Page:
Here’s Why Neuroscience Researchers use TrueBlack® Lipofuscin Autofluorescence Quencher instead of Sudan Black B

Here’s Why Neuroscience Researchers use TrueBlack® Lipofuscin Autofluorescence Quencher instead of Sudan Black B

Here’s Why Neuroscience Researchers use TrueBlack® Lipofuscin Autofluorescence Quencher instead of Sudan Black B

Background autofluorescence is a major issue for immunofluorescence imaging of cells and tissues, making imaging analysis complicated. TrueBlack® Lipofuscin Autofluorescence Quencher, an innovative reagent developed by Biotium can effectively quench lipofuscin autofluorescence in tissue sections and can also help to reduce autofluorescence from other sources like extracellular matrix.  

Sudan Black B has been traditionally used to quench lipofuscin autofluorescence. However, Sudan Black B also introduces non-specific background fluorescence in the red/far-red channels. TrueBlack® Lipofuscin Autofluorescence Quencher on the other hand not only masks the lipofuscin autofluorescence but also has a minimal increase in red/far-red background fluorescence. TrueBlack® Lipofuscin Autofluorescence Quencher treatment is compatible with conventional staining. It can be performed before or after immunostaining and has minimal effect on signal from fluorescent antibodies or nuclear counterstains, preserving the signal-to-noise ratio of the immunostaining.

TrueBlack® Lipofuscin Autofluorescence Quencher has been validated in several peer-reviewed publications and is widely used in several applications, especially in neuroscience research. Here are some reported studies using TrueBlack® Lipofuscin Autofluorescence Quencher in diverse neuronal cell types and tissues.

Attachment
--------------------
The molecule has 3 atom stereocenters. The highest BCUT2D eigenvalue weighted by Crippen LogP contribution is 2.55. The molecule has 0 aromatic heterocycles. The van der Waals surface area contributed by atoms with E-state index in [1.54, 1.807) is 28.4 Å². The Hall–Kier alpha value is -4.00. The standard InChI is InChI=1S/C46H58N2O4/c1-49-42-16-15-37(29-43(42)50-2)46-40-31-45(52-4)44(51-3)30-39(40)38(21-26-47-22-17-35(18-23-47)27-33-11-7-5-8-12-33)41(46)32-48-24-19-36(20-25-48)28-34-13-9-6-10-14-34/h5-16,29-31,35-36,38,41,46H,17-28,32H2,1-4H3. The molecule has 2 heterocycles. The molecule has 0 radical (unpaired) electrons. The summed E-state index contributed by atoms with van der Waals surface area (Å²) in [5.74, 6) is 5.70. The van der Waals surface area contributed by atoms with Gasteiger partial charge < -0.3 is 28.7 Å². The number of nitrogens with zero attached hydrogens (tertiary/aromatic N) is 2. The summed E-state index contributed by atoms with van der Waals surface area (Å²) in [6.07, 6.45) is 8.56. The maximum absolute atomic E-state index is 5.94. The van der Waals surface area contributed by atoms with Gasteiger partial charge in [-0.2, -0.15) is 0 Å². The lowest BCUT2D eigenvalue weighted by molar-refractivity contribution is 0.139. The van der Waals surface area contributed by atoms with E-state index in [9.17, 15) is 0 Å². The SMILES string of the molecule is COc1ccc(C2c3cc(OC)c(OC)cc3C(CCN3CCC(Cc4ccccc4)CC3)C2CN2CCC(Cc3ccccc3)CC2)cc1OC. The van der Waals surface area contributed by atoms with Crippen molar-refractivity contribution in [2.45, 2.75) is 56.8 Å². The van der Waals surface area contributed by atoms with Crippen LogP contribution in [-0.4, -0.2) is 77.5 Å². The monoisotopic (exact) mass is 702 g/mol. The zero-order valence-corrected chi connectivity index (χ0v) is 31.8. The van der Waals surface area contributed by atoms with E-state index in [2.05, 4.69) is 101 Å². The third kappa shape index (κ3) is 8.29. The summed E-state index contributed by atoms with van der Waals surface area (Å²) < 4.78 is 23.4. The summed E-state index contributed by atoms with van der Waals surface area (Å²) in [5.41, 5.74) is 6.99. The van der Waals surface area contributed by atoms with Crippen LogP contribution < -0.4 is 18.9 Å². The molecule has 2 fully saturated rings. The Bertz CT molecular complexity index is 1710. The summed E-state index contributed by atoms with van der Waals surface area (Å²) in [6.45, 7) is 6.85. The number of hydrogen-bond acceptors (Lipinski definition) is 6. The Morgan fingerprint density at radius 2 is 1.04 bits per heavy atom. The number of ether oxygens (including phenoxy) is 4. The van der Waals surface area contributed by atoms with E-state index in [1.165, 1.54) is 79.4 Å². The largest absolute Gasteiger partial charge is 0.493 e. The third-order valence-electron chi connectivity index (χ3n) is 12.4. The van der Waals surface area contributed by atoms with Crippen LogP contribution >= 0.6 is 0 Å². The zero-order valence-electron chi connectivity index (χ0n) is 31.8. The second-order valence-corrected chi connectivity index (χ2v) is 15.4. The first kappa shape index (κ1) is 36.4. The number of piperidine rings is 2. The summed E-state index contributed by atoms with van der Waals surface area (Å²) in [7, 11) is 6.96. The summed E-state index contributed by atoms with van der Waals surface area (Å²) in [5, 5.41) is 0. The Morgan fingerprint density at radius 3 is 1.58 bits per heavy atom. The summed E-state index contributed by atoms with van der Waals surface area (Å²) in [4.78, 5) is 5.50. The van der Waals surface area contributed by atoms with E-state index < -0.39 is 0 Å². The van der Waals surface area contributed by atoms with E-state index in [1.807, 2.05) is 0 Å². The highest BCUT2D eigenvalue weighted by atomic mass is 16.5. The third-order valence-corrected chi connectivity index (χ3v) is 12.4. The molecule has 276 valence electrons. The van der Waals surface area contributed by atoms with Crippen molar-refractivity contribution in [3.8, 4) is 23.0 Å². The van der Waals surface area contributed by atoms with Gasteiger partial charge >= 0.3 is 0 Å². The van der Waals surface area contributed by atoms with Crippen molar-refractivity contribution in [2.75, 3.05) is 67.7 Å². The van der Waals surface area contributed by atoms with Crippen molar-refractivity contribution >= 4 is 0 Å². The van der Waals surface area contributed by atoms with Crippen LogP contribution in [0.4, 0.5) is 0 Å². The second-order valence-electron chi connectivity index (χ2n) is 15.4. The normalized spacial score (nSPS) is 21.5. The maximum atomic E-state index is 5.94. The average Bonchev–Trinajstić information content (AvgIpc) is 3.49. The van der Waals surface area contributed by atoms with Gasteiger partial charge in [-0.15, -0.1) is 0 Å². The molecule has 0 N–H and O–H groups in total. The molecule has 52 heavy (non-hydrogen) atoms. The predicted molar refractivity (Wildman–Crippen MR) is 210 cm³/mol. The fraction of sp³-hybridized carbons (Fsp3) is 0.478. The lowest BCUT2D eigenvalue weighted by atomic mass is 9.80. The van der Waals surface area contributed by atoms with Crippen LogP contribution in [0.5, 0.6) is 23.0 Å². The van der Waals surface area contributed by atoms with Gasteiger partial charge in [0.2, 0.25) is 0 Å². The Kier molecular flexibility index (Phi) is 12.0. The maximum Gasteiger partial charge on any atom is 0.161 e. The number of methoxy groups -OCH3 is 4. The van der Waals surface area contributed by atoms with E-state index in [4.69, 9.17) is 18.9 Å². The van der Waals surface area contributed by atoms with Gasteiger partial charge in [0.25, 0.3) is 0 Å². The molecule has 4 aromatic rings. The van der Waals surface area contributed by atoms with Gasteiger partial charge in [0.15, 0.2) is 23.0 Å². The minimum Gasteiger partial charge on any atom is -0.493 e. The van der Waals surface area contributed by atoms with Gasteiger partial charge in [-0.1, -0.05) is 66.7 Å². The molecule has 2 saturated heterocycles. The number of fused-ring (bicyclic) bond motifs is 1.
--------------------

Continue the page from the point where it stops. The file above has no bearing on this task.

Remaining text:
TrueBlack® Lipofuscin Autofluorescence Quencher Effectively Reduced Autofluorescence in Microglia

Zhang, H., Tan, C., Shi, X., & Xu, J. (2022). Impacts of autofluorescence on fluorescence-based techniques to study microglia. BMC Neuroscience, 23(1), 1-12.  

This photomicrograph of a brain tissue specimen, revealed the presence of a glial (microglial) nodule, consisting of numbers of microglial cells congregated about a blood vessel.

Microglia are a type of immune cell found in the central nervous system (CNS) that account for about 10-15% of cells within the brain. They remove damaged neurons and are important for maintaining the health of the CNS. 

In a recent study in BMC Neuroscience, Zhang et al. studied the impacts of autofluorescence in microglia. Microglia in aged animals have been reported to accumulate lipofuscin-like autofluorescent granules. Due to their location and wide emission spectrum, these autofluorescent granules can be misidentified as fluorescent signals from immunofluorescence staining. Using TrueBlack® Lipofuscin Autofluorescence Quencher, Zhang et al., reported a significant reduction of the autofluorescence background in microglia of fixed brain slices from 2-month-old Cx3cr1GFP mice. The quencher also does not interfere with a panel of antibodies targeting microglial proteins.

Imaging of autofluorescent granules in microglia on fixed brain slices of Cx3cr1GFP mouse. (Left) Z-projected image stacks of microglia with and without TrueBlack® Lipofuscin Autofluorescence Quencher treatment. (Right) Complied values of autofluorescence from the images. (n =17 cells, from 3 mice) ± SD, ***p<0.001

Credit: Zhang, et al. s12868-022-00703-1

  • TrueBlack® Lipofuscin Autofluorescence Quencher Improves Signal-to-Noise in Resin Embedding of Brain Tissue

Ren, M., Tian, J., Sun, Q., Chen, S., Luo, T., Jia, X., Jiang, T., Luo, Q., Gong, H., & Li, X., (2021). Plastic embedding for precise imaging of large-scale biological tissues labeled with multiple fluorescent dyes and proteins. Biomed. Opt. Express 12, 6730-6745.